Based at the Swiss Federal Institute of Technology Lausanne (EPFL), the academic-industrial network Space Innovation is currently organizing the 2021 Field Campaign for its research platform IGLUNA. Up to July 25, a total of twelve groups of students from various international universities will be presenting their ideas on the subject of the third edition of IGLUNA: “A space habitat with remote operations”.
The field campaign for this third edition of IGLUNA is taking place at the Swiss Museum of Transport in Lucerne as well as ‘up high’: Robots can be seen on the Pilatus-Kulm peak and at Krienseregg, which are remotely controlled from the museum. The control center is located in the aviation hall and can be viewed by visitors to the museum.
The goal of the mission is to demonstrate technologies to preserve life in an extreme environment for a space habitat and to operate the innovative technologies via remote control processes. A panel of experts from space agencies, renowned international companies and research institutions are supporting and supervising the students throughout the year to consolidate the projects for the field campaign.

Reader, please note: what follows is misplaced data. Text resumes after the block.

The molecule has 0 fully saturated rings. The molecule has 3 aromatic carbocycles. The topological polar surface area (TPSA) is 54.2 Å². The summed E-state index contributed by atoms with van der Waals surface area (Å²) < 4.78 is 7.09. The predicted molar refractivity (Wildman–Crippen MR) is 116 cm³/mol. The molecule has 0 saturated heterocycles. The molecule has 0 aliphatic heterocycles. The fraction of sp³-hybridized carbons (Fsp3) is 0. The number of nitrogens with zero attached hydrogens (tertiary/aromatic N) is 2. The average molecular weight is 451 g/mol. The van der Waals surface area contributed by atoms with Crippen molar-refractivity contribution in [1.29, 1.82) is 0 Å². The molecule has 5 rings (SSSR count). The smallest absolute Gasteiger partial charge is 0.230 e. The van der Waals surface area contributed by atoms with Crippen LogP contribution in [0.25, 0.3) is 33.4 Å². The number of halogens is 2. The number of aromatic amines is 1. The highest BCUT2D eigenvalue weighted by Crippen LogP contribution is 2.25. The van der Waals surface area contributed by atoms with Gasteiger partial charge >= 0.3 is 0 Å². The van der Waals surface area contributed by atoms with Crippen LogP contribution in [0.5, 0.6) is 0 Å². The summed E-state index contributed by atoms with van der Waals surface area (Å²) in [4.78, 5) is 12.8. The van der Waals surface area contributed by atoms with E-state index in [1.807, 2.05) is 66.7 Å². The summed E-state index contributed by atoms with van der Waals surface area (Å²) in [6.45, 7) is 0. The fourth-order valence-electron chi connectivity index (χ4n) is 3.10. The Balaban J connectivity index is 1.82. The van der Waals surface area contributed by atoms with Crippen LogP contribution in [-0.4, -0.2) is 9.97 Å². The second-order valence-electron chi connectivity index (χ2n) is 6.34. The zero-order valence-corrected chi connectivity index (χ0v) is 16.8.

For example, a six-strong team from TU Berlin designed the blue rover LUIEE (Lunar Ice Extraction and Electrolysis), which can melt ice on the moon, collect condensation and split this into water and oxygen by means of electrolysis. In this way, it could supply lunar missions with water and oxygen and operate their vehicles with hydrogen. Sneha Benjamin, 26, is responsible for the system technology and electronic design of the rover. In an interview with the newspaper “Luzerner Zeitung”, she explained that this makes refueling stopovers on a planet a distinct possibility.
The newspaper reports further that around 30 members of the team from the Technical University of Munich are operating another rover. This uses solar energy to sinter lunar sand to create secured platforms or roads, for example. The GrowBotHub at EPFL has figured out how robots could be used to sow and harvest plants in a lunar village without soil. A similar project at the Warsaw University of Technology uses bacteria-enriched lunar soil.